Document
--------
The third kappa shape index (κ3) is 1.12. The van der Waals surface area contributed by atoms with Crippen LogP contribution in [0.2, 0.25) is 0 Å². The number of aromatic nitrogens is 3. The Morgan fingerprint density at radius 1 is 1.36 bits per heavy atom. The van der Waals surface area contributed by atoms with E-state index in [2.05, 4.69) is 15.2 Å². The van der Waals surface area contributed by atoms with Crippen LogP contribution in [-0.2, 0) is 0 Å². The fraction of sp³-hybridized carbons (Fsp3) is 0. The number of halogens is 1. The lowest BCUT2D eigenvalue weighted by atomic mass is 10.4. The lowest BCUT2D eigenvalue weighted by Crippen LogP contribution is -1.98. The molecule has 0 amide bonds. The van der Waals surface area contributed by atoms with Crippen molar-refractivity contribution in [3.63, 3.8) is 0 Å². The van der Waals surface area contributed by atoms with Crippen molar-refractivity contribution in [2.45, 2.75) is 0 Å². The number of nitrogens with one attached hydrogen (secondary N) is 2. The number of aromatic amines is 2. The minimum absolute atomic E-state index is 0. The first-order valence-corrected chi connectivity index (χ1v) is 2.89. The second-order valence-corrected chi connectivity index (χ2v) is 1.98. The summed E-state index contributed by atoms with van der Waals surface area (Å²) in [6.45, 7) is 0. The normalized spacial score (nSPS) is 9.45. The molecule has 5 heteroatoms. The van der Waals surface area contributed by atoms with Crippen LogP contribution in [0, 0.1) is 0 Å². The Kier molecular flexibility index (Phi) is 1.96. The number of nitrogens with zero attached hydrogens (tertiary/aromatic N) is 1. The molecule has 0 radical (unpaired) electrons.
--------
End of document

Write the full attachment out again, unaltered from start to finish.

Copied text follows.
The third kappa shape index (κ3) is 1.12. The van der Waals surface area contributed by atoms with Crippen LogP contribution in [0.2, 0.25) is 0 Å². The number of aromatic nitrogens is 3. The Morgan fingerprint density at radius 1 is 1.36 bits per heavy atom. The van der Waals surface area contributed by atoms with E-state index in [2.05, 4.69) is 15.2 Å². The van der Waals surface area contributed by atoms with Crippen LogP contribution in [-0.2, 0) is 0 Å². The fraction of sp³-hybridized carbons (Fsp3) is 0. The number of halogens is 1. The lowest BCUT2D eigenvalue weighted by atomic mass is 10.4. The lowest BCUT2D eigenvalue weighted by Crippen LogP contribution is -1.98. The molecule has 0 amide bonds. The van der Waals surface area contributed by atoms with Crippen molar-refractivity contribution in [3.63, 3.8) is 0 Å². The van der Waals surface area contributed by atoms with Crippen molar-refractivity contribution in [2.45, 2.75) is 0 Å². The number of nitrogens with one attached hydrogen (secondary N) is 2. The number of aromatic amines is 2. The minimum absolute atomic E-state index is 0. The first-order valence-corrected chi connectivity index (χ1v) is 2.89. The second-order valence-corrected chi connectivity index (χ2v) is 1.98. The summed E-state index contributed by atoms with van der Waals surface area (Å²) in [6.45, 7) is 0. The normalized spacial score (nSPS) is 9.45. The molecule has 5 heteroatoms. The van der Waals surface area contributed by atoms with Crippen LogP contribution in [0, 0.1) is 0 Å². The Kier molecular flexibility index (Phi) is 1.96. The number of nitrogens with zero attached hydrogens (tertiary/aromatic N) is 1. The molecule has 0 radical (unpaired) electrons.